The first 3 or so weeks of my second trimester were about as good as the first. Lots of nausea. Not much eating or exercising. But! When they say that your energy comes back and you feel good in the second trimester, they are not lying. I slowly started to feel a little bit better. My appetite came back ever so slightly. Stuffed potatoes became a staple in our house! And they were a life saver!! I started to be able to drink things like chai latte, but coffee was still a big no go at the beginning.


However, this is when my sugar cravings started. I wanted all the sugary things. I even announced that I was having a girl with a strawberry doughnut! I can specifically remember one night my husband asked me what I wanted for dinner and all I wanted was a milkshake and French fries.


Workout wise I definitely was feeling better. Now was I lifting 4 days a week and running? Absolutely not. Was I walking or doing something bodyweight or light weight every day? Also no, but I was doing SOMETHING 4ish days a week. A lot of walking still. Especially with the dogs. I managed to do some bodyweight and band workouts. Even some dumbbell only workouts. As I progressed through the second trimester I was definitely able to do more. I was able to dedicate more time to actually doing different kinds of workouts. They also started to change as my bump grew. A big struggle for me was maintaining my core being tight in a plank or push up so those changed. I would do incline push-ups and moved incline higher as needed. I started doing more standing core stability exercises like pallof presses. Core wise, from my understanding as long as I wasn’t seeing any coning it was safe. Again, I am not pre/post-natal certified and I communicated with my doctor regularly about my exercise restrictions. I suggest you do the same.


I could only hope this energy would stick with me for the third trimester.


Third Trimester

The energy kind of stuck. I was able to walk and generally workout well into my third trimester. The hard part was it was the dead of summer and I hate the heat so so much. Even in the heat I walked a few times. I was able to do some workouts that looked pretty similar to the second trimester. Bands, bodyweight, and nothing more than 15 pounds. However, this only lasted so long.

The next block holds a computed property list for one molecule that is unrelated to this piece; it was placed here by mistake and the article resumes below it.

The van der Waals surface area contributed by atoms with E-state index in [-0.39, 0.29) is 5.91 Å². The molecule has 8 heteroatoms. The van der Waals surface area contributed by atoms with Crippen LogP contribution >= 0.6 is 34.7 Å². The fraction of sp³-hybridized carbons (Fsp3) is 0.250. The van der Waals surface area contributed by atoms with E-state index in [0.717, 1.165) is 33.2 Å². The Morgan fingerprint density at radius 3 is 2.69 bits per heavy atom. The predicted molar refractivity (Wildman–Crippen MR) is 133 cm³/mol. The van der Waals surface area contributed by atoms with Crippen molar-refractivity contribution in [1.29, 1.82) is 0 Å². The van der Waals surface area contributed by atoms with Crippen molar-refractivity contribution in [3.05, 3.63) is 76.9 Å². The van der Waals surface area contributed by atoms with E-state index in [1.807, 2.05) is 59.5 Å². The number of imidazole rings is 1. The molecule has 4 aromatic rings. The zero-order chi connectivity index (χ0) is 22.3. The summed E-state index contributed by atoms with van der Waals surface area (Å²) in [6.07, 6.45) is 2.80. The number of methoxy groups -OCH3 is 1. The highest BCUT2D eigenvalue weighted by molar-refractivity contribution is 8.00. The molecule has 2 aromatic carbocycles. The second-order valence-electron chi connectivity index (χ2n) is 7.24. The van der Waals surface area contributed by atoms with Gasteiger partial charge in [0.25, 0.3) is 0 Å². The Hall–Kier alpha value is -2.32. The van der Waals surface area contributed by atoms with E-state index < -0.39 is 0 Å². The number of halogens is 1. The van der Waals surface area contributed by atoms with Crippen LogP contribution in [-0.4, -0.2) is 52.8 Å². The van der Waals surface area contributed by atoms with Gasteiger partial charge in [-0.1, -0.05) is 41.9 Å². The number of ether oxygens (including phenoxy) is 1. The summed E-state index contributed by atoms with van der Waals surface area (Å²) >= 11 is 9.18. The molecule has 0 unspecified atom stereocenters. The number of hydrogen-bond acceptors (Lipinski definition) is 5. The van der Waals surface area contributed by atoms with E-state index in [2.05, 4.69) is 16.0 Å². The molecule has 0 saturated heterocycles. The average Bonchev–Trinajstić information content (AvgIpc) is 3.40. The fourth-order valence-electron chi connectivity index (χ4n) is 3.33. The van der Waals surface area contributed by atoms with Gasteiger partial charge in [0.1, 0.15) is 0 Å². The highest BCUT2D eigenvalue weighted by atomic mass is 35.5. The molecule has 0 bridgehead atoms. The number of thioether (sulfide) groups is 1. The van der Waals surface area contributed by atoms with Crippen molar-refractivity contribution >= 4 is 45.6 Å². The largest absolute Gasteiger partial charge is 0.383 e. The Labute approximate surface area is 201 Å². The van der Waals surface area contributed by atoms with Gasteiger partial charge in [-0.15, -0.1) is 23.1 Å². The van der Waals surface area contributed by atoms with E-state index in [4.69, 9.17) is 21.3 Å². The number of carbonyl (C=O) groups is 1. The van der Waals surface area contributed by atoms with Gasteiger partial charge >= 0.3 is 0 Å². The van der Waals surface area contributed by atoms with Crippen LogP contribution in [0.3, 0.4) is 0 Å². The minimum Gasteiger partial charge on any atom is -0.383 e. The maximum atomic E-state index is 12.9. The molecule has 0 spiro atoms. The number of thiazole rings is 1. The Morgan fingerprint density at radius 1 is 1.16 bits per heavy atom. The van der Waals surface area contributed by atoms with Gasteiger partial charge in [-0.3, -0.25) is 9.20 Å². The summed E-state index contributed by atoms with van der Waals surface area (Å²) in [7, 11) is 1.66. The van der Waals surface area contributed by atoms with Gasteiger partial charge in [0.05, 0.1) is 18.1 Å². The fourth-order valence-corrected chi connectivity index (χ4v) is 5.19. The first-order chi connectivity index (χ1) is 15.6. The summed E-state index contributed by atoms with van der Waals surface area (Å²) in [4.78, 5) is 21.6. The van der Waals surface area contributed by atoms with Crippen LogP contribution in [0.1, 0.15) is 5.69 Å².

Around 34 weeks I started having a lot of hip pain. Like a lot. I noticed when I was standing or doing dishes I was straying away from putting weight on my right leg because my hip was hurting so badly. It was odd. Again, talked to my doctor. Turned out, baby girl had her head pretty much in my hip which is what was leading to the pain. Now, this is pretty normal. There was a small cause for concern because it was the hip that I had surgery on a few years prior. Nothing major, but at this point my doctor said listening to my body was more important than ever. If I was having bad hip pain, especially on the side I had surgery on, I needed to stop and rest. So that’s what I did the rest of my pregnancy. By the time the hip pain went away, my first trimester symptoms had returned. Extreme fatigue and nausea, not to mention only being able to eat in super small portions. Needless to say, around 34 weeks structured workouts and long walks disappeared. Short walks were manageable and much later curb walking. But that was the extent of my exercise right up to having her!


Overall Thoughts

My overall thoughts on fitness and pregnancy are pretty basic. The most important thing for anyone, myself included, is listening to your body. For me that meant not doing much the first trimester and just kind of letting myself rest. That meant the second trimester I was kicking butt. And lastly in the third trimester it meant laying on the couch to rest my joints. Each person experiences this differently. My biggest struggle listening to my body was the foods I was craving and that I could stomach. I generally eat pretty healthfully and the fact that that wasn’t happening messed with my head some. Again, this is something that people experience differently throughout pregnancy.


Remember, this was just my experience with pregnancy and health and fitness. If you are pregnant and have any questions, I highly suggest reaching out to your doctor and someone who is pre/postnatal certified.